The Deathbed Perspective, Part 3: Keeping the Faith

Read and reflect on 2 Timothy 4:6–8; Psalm 121; Hebrews 11.

I have fought the good fight, I have finished the race, I have kept the faith. – 2 Timothy 4:7 (NIV)

Today we look at the final phrase of Paul’s deathbed words to the young pastor Timothy: I have kept the faith.

What does it mean “to keep the faith”?

When I hear the word “keeper,” I think of a zookeeper, someone who’s charged with guarding and caring for the animals. I also think of God Almighty, who is my keeper. He protects me, guards me, helps me, watches over me, and preserves me (Psalm 121).

Another definition of “keeper” is “someone or something you want to hang on to, keep, not throw away or lose” (my definition). I knew my husband was a keeper the night I met him.

No matter the meaning, though, it takes work—time and effort—to be a keeper, to consistently guard, properly care for, hang on to something or someone for a lifetime.

Now let’s look at the word “faith.” According to the Bible, “faith means being sure of the things we hope for and knowing that something is real even if we do not see it” (Hebrews 11:1 NCV). “Faith comprehends as fact what cannot be experienced by the physical senses” (Amplified).

Faith, to a Christian, is not just believing that God exists, but believing God is everything His Word says He is. It’s believing the promises we read in His Word and taking them personally. It’s believing God without a doubt—or in spite of it—when the world around us believes only in tangible things.

Now put those two words together: “keep” plus “faith.” Keep the faith. How, exactly, do we keep the faith?

By clinging to it in the storms, the silence, and the successes of life.

Let’s look at those times:

First, keep the faith through the storm. The Gospels record the times Jesus calmed the storm—and His disciples in the process.

But He doesn’t always calm your storms, does He? What do you do then? Lose your faith? Shake your fist in Heaven’s face? Stop believing He cares for you or that He even exists?

God knows there are times you must go through the storm—to grow, to learn, to become the person He’s molding you into. Like the words of the song, “sometimes He calms the storm, and sometimes He calms me.” Faith is believing during the deep, dark times when the storms are raging all around, that He’ll never leave you or forsake you (Hebrews 13:5), that He’s with you always (Matthew 28:20), even if you don’t sense His presence. Faith is not feelings. Remember Zephaniah 3:16–17.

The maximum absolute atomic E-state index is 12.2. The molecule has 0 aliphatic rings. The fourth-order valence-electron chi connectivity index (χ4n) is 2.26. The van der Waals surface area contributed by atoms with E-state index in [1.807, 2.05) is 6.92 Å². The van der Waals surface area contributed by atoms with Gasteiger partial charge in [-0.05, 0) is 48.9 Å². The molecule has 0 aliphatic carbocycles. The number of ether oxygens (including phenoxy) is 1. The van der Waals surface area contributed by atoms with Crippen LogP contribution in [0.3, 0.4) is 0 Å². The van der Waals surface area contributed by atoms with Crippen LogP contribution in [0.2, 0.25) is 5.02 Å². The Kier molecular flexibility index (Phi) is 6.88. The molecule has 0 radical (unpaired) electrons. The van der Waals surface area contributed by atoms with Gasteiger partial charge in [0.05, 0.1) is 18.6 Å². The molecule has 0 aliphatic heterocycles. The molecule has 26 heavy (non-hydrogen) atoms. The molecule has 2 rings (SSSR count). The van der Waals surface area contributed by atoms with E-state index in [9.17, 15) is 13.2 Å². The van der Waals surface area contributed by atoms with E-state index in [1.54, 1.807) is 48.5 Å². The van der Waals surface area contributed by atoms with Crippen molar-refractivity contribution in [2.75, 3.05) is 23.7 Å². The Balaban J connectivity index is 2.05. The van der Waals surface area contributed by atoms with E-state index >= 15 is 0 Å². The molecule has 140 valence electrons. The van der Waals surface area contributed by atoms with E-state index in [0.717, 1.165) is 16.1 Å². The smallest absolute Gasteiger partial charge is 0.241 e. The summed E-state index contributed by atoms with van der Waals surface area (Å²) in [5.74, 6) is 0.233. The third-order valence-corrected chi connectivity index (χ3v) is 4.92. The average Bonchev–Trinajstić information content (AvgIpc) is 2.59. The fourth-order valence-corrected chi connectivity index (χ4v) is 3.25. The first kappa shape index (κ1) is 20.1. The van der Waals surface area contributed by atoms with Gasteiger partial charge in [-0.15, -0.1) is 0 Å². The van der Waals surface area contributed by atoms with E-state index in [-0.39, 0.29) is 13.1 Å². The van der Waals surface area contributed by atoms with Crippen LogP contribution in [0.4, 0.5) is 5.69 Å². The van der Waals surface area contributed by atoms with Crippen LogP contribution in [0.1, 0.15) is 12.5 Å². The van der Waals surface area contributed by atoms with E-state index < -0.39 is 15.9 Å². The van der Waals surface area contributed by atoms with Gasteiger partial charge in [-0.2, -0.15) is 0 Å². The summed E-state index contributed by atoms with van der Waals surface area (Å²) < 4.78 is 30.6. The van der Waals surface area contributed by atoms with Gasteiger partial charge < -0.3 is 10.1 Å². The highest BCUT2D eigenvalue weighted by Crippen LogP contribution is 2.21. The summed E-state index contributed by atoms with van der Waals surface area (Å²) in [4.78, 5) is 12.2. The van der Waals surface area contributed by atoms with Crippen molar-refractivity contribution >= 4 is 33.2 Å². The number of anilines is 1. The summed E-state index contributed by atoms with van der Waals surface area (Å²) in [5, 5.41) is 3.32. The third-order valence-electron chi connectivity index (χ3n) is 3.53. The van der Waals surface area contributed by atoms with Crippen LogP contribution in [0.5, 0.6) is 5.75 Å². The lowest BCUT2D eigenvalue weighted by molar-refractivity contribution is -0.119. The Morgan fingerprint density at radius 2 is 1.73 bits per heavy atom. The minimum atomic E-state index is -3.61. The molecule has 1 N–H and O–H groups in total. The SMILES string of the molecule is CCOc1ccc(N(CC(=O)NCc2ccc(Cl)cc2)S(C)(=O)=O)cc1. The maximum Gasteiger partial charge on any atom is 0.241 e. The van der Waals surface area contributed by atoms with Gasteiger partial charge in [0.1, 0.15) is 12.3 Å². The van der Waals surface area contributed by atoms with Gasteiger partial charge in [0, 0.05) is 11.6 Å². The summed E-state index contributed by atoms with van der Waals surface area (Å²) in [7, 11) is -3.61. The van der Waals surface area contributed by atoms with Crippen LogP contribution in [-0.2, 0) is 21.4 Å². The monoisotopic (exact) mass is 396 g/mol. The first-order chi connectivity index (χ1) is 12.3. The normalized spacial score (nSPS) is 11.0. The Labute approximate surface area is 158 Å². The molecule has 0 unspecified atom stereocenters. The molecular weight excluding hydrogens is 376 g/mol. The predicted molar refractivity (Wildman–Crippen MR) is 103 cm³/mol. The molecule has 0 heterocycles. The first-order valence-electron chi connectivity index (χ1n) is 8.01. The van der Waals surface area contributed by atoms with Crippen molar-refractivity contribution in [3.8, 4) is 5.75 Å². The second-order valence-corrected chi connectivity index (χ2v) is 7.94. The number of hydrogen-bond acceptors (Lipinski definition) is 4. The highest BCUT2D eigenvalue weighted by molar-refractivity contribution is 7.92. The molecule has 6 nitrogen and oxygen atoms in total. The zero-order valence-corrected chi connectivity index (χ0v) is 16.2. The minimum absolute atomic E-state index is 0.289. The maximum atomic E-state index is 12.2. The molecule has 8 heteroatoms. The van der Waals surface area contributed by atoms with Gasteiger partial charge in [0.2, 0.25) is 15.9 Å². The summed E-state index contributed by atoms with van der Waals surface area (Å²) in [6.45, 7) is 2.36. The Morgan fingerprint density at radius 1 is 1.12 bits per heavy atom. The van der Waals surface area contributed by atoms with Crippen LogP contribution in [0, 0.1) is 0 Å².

Second, keep the faith in the silence—God’s silence, that is. When your prayers go unanswered, when you feel alone and abandoned. Believe that God will answer in His time, His way, and always for the best. God’s silence doesn’t mean He’s not with you. Keep a journal of your prayers and when and how God answers. You’ll be amazed when you look back and see He was there all the time.

And finally, keep the faith in success—when things are going your way. We tend to forget God then, don’t we? We spit up a quick “thank you” and then enjoy our success as if it were all our doing.

Fight the good fight, finish the race, and keep the faith, Pilgrim, for a crown of righteousness (2 Timothy 4:8) with your name awaits you at the finish line.

 Dear God, help me to guard, protect, and preserve my faith. Help me to both keep and be a keeper of the faith. Amen.

From God, Me, & a Cup of Tea: 101 devotional readings to savor during your time with God © 2017 Michele Huey. All rights reserved. Used with permission.

2 thoughts on “The Deathbed Perspective, Part 3: Keeping the Faith

  1. scribelady

    “Help me…be a keeper of the faith.” When I read that, I thought of not only keeping the faith for myself, but also to help others keep the faith.

    Thank you for going into detail about this verse.

    Liked by 1 person

Leave a Reply

Fill in your details below or click an icon to log in:

WordPress.com Logo

You are commenting using your WordPress.com account. Log Out /  Change )

Google photo

You are commenting using your Google account. Log Out /  Change )

Twitter picture

You are commenting using your Twitter account. Log Out /  Change )

Facebook photo

You are commenting using your Facebook account. Log Out /  Change )

Connecting to %s

This site uses Akismet to reduce spam. Learn how your comment data is processed.